Professional Scrum with Kanban (PSK)
|Jun 22 - Jun 23||Bengaluru, India||Sanjay Saini||
Professional Scrum with Kanban (PSK) is a 2-day course that teaches Scrum practitioners how to apply Kanban practices to their work. Scrum is the defacto standard for how Agile teams work. Scrum exists only in its entirety and functions well as a container for other techniques and practices. Scrum Teams keep improving how they work, based on what they learn by inspecting and adapting on an ongoing basis. Through theory, case studies, and hands-on exercises, participants will understand the importance of transparency and flow as it pertains to the Scrum framework. Scrum.org have worked with Daniel Vacanti in the creation of this course. In 2007 Daniel helped to develop the Kanban Method for knowledge work. He managed the world’s first project implementation of Kanban that year.
Who Should Attend
The Professional Scrum with Kanban course is for anyone doing Scrum. It is particularly beneficial for those people within an organization who use Scrum to deliver products to market including Product Owners, Development Team Members and Scrum Masters.
- Gain a clear understanding of how flow works within the context of Scrum
- Be introduced to Kanban practices that Scrum Teams can adopt to help improve their effectiveness and efficiency
- Understand how to effectively use the appropriate Kanban practices without changing
- Learn a practical approach to improving transparency and visibility of work
- Dispelling Common Myths – Myths are like Kanban is for support work, Kanban is alternative to Scrum, Kanban is for complicated domain etc. Will see how Kanban can get together with Scrum to maximize benefit of Scrum.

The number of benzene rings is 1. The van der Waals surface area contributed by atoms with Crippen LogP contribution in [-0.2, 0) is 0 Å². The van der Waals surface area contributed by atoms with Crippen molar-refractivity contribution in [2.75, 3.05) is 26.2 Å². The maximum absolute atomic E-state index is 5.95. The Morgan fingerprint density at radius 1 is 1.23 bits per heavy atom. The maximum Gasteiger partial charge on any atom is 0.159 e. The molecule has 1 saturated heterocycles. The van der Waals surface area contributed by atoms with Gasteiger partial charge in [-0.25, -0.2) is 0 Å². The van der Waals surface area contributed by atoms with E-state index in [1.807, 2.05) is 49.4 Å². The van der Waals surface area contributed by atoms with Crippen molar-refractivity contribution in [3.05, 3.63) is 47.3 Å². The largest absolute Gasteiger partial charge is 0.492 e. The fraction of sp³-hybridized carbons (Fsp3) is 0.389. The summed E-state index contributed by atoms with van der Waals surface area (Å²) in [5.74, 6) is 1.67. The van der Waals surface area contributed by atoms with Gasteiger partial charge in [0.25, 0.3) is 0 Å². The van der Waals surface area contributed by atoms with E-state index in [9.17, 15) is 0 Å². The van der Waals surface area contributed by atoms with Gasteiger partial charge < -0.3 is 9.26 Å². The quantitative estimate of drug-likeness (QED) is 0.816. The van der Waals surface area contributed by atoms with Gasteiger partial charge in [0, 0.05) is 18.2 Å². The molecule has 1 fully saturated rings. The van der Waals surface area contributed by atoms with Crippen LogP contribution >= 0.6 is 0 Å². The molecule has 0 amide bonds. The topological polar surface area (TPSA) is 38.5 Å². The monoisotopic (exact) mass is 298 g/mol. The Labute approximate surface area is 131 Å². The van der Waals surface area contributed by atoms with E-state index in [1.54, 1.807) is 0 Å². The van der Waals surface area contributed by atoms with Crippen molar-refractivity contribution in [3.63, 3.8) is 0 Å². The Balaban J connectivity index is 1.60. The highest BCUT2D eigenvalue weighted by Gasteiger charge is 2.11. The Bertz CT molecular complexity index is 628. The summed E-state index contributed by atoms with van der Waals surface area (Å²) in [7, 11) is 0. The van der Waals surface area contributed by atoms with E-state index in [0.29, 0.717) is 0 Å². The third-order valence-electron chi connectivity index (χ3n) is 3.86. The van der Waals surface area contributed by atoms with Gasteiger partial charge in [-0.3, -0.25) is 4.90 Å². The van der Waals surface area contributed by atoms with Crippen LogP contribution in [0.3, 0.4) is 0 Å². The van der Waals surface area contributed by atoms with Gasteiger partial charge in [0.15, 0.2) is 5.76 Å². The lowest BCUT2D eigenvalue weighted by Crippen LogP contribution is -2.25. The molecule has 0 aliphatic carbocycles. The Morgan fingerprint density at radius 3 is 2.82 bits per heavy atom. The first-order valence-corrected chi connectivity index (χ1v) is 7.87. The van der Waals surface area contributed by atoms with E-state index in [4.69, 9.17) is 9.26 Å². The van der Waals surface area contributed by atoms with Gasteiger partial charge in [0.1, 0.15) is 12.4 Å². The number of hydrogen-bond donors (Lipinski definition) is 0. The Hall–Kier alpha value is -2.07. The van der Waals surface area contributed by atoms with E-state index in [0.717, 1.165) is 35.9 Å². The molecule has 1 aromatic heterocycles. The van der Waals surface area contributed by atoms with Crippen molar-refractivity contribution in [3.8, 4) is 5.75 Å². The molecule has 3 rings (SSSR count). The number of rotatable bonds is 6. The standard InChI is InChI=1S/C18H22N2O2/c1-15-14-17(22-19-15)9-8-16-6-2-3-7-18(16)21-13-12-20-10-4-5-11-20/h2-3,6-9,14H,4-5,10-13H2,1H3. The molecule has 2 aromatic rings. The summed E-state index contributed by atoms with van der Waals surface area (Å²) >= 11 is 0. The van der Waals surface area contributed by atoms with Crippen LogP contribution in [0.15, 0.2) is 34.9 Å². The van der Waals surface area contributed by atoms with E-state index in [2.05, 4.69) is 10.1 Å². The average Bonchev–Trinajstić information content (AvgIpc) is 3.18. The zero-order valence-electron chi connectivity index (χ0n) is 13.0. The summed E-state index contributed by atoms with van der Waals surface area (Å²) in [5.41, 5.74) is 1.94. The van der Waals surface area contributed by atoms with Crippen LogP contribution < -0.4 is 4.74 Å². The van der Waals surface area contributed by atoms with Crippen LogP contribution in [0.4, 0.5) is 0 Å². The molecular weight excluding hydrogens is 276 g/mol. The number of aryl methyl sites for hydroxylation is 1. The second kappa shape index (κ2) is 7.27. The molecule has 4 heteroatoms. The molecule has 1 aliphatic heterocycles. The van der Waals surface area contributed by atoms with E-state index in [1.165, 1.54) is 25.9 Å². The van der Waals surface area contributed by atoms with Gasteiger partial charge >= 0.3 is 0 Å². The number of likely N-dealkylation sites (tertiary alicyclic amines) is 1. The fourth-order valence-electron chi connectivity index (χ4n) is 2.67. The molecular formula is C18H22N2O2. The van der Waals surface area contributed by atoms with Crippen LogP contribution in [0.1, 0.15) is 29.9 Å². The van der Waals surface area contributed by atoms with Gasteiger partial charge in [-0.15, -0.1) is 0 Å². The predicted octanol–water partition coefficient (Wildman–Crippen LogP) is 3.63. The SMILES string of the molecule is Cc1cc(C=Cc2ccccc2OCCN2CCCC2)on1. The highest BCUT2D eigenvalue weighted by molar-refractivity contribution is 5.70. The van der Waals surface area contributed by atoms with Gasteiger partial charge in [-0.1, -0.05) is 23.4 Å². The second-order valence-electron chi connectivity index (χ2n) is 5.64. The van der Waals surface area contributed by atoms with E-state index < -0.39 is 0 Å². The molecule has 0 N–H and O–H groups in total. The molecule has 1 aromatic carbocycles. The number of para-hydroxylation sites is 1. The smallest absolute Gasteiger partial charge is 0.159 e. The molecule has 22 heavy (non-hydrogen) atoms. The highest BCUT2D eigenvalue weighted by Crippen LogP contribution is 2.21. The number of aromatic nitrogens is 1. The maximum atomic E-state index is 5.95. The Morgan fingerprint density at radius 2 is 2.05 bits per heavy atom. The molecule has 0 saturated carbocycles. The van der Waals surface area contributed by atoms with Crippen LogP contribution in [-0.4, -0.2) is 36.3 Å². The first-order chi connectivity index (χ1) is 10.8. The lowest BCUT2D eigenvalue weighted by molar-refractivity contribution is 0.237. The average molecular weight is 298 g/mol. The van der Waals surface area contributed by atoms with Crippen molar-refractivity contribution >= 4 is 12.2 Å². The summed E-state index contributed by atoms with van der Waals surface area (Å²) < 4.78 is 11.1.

- Definition of Workflow – Optimizing flow requires defining what flow means in a Scrum context. Each Scrum Team must create its definition of “Workflow” containing the following elements:
- Defined points at which the Scrum Team considers work to have started and to have finished.
- A definition of the individual units of customer value that are flowing through the Scrum Team’s system (most likely Product Backlog Items (PBIs)).
- A definition of the workflow states that the PBIs flow through from start to finish (of which there must be at least one active state).
- Explicit policies about how work flows through each state (which may include items from a Scrum Team’s definition of “Done” and pull policies between stages).
- A definition of how Work in Progress (WIP) will be limited.
- A set Service Level Expectation (SLE) that communicates a forecast of how long it should take to complete work items.
- Understanding Professional Scrum – First, a quick review of a key tenet of The Scrum Guide: Scrum is founded on empirical process control theory, or empiricism. Empiricism asserts that knowledge comes from experience and making decisions based on what is known. Three pillars uphold every implementation of empirical process control: transparency, inspection, and adaptation.